Melazzo and Hauge are planning on “going crazy” with the cocktails, whether it means applying techniques like sous vide or using equipment like a centrifuge or a dehydrator. There will also be a highball machine, around which Melazzo is excited to create a bubbly menu.

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“The whole thing is about doing a high-quality drink in a low-key, nonprecious way,” Hauge said. “The craft is in service of the community, and our spices and style of service will reflect that.”

One example of the team’s elevated cocktails is a house Old-Fashioned made with Benedictine infused with orange peels and cherries in a sous vide and combined with Okinawan black sugar. The solution is centrifuged to separate the solids, leaving a clear liquid that is combined with Belle Meade Bourbon. Melazzo used a centrifuge to great effect at Mott St, producing aromatic, floral clear drinks from otherwise pulpy juices.

“If you ask me, it’s the best Old-Fashioned I’ve ever tried in my life, but it’s not precious. It’s just an Old-Fashioned,” Hauge said. “It’s not something you need to hold up. It’s a drink to enjoy yourself around people you love.”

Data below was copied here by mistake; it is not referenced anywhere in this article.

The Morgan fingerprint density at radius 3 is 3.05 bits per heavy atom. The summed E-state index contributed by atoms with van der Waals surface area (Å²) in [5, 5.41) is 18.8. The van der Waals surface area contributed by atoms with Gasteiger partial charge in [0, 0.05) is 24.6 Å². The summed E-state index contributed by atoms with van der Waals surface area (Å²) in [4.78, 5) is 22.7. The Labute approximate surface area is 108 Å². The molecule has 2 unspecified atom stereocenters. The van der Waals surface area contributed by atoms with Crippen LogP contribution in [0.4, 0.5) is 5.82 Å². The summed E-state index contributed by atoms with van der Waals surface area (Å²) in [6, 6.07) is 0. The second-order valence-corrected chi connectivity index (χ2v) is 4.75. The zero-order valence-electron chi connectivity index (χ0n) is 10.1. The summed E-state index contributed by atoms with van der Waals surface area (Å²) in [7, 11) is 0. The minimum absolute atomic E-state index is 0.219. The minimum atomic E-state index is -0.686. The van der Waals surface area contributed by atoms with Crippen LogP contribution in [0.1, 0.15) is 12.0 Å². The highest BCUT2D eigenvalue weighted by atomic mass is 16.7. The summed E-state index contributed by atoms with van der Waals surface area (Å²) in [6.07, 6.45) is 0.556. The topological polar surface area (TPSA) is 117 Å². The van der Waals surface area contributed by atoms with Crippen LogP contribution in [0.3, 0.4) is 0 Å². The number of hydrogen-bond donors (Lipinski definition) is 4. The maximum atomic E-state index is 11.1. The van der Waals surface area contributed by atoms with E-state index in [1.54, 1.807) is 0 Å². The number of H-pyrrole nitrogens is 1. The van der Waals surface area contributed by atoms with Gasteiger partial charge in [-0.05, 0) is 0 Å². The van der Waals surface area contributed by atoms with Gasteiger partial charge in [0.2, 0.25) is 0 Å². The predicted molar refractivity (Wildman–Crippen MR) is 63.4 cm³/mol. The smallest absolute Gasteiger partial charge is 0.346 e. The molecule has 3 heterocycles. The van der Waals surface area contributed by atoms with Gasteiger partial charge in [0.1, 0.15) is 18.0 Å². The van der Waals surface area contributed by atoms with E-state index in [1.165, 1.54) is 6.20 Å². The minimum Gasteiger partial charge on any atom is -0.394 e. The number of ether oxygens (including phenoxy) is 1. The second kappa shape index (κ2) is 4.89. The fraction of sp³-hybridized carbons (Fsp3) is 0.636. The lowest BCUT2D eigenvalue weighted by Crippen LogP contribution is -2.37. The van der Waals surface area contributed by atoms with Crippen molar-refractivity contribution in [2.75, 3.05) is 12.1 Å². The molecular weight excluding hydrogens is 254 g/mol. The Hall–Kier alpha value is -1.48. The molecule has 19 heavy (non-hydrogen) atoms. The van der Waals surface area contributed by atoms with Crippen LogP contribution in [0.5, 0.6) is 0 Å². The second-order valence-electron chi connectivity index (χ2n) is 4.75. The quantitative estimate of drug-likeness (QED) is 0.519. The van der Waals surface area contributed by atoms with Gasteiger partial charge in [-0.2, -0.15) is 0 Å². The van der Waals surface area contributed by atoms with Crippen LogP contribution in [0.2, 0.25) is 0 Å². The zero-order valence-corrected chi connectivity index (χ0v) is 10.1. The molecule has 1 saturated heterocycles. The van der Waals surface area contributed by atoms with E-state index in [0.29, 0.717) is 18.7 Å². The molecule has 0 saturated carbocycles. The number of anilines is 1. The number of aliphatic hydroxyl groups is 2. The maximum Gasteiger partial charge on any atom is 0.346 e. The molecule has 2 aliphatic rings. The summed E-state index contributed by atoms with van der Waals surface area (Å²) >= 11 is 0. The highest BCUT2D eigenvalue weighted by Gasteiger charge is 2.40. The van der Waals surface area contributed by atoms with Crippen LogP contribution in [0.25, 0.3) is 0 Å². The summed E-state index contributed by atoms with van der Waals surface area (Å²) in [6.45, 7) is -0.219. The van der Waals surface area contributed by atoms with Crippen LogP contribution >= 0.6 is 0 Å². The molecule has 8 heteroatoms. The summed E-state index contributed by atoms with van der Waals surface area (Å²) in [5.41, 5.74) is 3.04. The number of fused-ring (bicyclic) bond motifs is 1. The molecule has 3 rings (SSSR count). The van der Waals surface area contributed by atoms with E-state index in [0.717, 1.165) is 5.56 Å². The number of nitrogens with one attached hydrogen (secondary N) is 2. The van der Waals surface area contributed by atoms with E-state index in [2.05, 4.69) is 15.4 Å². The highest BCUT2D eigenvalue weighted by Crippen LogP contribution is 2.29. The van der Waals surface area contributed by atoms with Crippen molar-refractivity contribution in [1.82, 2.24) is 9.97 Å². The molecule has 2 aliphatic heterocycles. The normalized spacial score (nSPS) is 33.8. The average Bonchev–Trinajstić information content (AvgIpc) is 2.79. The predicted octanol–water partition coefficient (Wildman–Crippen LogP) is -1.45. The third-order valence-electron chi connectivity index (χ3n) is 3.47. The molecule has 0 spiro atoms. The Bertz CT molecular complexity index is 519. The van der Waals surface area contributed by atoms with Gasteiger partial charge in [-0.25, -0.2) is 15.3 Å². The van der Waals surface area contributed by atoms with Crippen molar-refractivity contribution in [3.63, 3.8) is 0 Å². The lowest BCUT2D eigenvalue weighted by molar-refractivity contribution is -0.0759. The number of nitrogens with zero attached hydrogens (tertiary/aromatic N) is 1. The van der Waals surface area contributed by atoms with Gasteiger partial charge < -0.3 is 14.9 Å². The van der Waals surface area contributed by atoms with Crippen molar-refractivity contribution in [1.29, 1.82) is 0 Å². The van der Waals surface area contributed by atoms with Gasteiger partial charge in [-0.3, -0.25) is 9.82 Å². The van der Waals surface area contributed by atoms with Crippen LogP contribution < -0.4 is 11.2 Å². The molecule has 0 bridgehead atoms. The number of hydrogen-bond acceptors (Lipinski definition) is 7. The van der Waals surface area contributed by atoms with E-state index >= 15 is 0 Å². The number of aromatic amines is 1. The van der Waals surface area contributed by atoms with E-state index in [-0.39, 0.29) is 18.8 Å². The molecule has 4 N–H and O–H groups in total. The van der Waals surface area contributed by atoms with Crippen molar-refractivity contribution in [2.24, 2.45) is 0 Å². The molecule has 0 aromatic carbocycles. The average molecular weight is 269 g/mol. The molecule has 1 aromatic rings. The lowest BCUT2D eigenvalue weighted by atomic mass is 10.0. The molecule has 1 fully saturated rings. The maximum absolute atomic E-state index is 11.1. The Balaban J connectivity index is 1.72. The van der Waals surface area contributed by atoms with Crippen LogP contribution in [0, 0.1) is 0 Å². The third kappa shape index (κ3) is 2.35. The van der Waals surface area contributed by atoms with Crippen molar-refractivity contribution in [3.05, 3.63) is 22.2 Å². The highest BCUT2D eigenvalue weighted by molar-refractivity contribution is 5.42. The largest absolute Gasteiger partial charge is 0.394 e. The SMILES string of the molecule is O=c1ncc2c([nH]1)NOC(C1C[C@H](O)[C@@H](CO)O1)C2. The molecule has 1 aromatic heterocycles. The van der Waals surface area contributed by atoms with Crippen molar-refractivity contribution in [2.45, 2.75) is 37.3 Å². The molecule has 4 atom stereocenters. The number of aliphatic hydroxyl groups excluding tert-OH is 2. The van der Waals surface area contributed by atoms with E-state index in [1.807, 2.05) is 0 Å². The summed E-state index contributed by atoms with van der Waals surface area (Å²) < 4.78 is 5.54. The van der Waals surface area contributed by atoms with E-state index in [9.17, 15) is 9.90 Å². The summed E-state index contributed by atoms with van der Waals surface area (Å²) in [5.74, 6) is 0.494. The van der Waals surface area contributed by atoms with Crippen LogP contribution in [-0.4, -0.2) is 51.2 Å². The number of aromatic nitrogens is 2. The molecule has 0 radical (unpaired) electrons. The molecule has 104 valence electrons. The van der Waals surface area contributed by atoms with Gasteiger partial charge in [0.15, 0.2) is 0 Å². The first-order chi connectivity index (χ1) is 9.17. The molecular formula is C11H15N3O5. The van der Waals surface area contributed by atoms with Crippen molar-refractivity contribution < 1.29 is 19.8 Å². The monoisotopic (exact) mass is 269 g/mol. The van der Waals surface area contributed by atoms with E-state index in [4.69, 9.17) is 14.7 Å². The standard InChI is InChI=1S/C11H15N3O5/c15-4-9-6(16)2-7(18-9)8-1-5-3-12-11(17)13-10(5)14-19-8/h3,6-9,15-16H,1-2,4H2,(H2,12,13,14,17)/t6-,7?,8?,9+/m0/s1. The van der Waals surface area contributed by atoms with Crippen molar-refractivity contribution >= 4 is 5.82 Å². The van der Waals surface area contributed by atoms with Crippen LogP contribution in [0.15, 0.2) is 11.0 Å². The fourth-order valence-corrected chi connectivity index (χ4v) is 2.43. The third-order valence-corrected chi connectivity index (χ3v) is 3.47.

Melazzo noted that he’s not a scientist (he actually failed chemistry in school) and just wants to try new things via trial and error.

“We’re not here to lecture you and make you feel like an idiot,” Melazzo said. “It’s us saying this is cool — we figured out how to do it, and you should check it out.”

Look out for Nona’s Garden, made with a clarified tomato and snap pea gin, which Melazzo describes as bright, refreshing and unexpected. And Alicia Hauge loves the Muse of Fire, which is made with blanco tequila, broVo dry curacao and CH amaro. The drink is clear with a spear of ice with a red Thai chili suspended in it.

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“We experimented with this cocktail at the pop-up, and the response we got was ‘hot damn!’” Chad Hauge said with a laugh.

The bar will be serving prepared foods and snacks from Bang Bang Pie & Biscuits and Blackberry Market, since the bar doesn’t have a kitchen. And if you encounter an obscure liqueur while you’re there, there’s a good chance the bar will have a bottle of it you can take home. Common Good may also have a liquor locker or membership program where the team will curate ingredients for a fee.

The name of the bar originated when Chad and Alicia Hauge were attending church at New Community Covenant Church in Logan Square during a sermon series about hospitality. The pastor was saying the ultimate aim of hospitality has to be the common good of all people, and Chad remembers Alicia elbowing him in the side.

“I’m kind of sick of doing cool things for cool people who get it already,” Chad Hauge said. “I love doing something beautiful and something that is cool for anyone who walks through the door and has never tried a cocktail in their life.”

Common Good is slated to open mid-August.

560 Crescent Blvd., Glen Ellyn, instagram.com/commongoodcocktails

gwong@chicagotribune.com

Twitter @GraceWong630